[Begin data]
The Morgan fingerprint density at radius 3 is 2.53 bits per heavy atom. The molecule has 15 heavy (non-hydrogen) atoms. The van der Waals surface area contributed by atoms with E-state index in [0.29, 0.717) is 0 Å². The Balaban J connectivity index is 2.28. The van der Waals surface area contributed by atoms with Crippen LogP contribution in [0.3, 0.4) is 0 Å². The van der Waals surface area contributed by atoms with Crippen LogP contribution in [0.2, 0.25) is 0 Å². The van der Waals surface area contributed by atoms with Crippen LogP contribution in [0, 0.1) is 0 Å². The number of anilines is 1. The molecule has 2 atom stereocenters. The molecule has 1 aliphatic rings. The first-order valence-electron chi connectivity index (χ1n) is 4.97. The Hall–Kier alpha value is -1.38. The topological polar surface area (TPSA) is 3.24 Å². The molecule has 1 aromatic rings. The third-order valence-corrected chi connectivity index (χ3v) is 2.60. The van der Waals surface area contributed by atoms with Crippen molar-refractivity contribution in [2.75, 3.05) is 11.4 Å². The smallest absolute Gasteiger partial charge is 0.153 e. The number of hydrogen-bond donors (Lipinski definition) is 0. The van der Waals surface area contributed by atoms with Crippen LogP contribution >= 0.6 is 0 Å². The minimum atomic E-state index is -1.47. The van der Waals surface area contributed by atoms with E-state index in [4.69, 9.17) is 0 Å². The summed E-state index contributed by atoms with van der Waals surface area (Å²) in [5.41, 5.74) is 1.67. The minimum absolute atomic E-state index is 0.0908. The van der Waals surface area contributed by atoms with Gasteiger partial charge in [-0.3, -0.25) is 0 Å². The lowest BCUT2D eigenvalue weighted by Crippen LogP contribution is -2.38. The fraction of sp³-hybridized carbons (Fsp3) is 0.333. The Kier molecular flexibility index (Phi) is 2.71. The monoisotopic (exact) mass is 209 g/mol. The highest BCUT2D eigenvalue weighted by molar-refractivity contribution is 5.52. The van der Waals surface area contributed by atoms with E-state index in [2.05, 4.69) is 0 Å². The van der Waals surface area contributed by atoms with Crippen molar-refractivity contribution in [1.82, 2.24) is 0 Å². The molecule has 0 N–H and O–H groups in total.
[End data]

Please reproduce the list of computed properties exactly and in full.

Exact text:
The Morgan fingerprint density at radius 3 is 2.53 bits per heavy atom. The molecule has 15 heavy (non-hydrogen) atoms. The van der Waals surface area contributed by atoms with E-state index in [0.29, 0.717) is 0 Å². The Balaban J connectivity index is 2.28. The van der Waals surface area contributed by atoms with Crippen LogP contribution in [0.3, 0.4) is 0 Å². The van der Waals surface area contributed by atoms with Crippen LogP contribution in [0.2, 0.25) is 0 Å². The van der Waals surface area contributed by atoms with Crippen LogP contribution in [0, 0.1) is 0 Å². The number of anilines is 1. The molecule has 2 atom stereocenters. The molecule has 1 aliphatic rings. The first-order valence-electron chi connectivity index (χ1n) is 4.97. The Hall–Kier alpha value is -1.38. The topological polar surface area (TPSA) is 3.24 Å². The molecule has 1 aromatic rings. The third-order valence-corrected chi connectivity index (χ3v) is 2.60. The van der Waals surface area contributed by atoms with Crippen molar-refractivity contribution in [2.75, 3.05) is 11.4 Å². The smallest absolute Gasteiger partial charge is 0.153 e. The number of hydrogen-bond donors (Lipinski definition) is 0. The van der Waals surface area contributed by atoms with Crippen LogP contribution >= 0.6 is 0 Å². The minimum atomic E-state index is -1.47. The van der Waals surface area contributed by atoms with E-state index in [4.69, 9.17) is 0 Å². The summed E-state index contributed by atoms with van der Waals surface area (Å²) in [5.41, 5.74) is 1.67. The minimum absolute atomic E-state index is 0.0908. The van der Waals surface area contributed by atoms with Gasteiger partial charge in [-0.3, -0.25) is 0 Å². The lowest BCUT2D eigenvalue weighted by Crippen LogP contribution is -2.38. The fraction of sp³-hybridized carbons (Fsp3) is 0.333. The Kier molecular flexibility index (Phi) is 2.71. The monoisotopic (exact) mass is 209 g/mol. The highest BCUT2D eigenvalue weighted by molar-refractivity contribution is 5.52. The van der Waals surface area contributed by atoms with E-state index in [2.05, 4.69) is 0 Å². The van der Waals surface area contributed by atoms with Crippen molar-refractivity contribution in [1.82, 2.24) is 0 Å². The molecule has 0 N–H and O–H groups in total.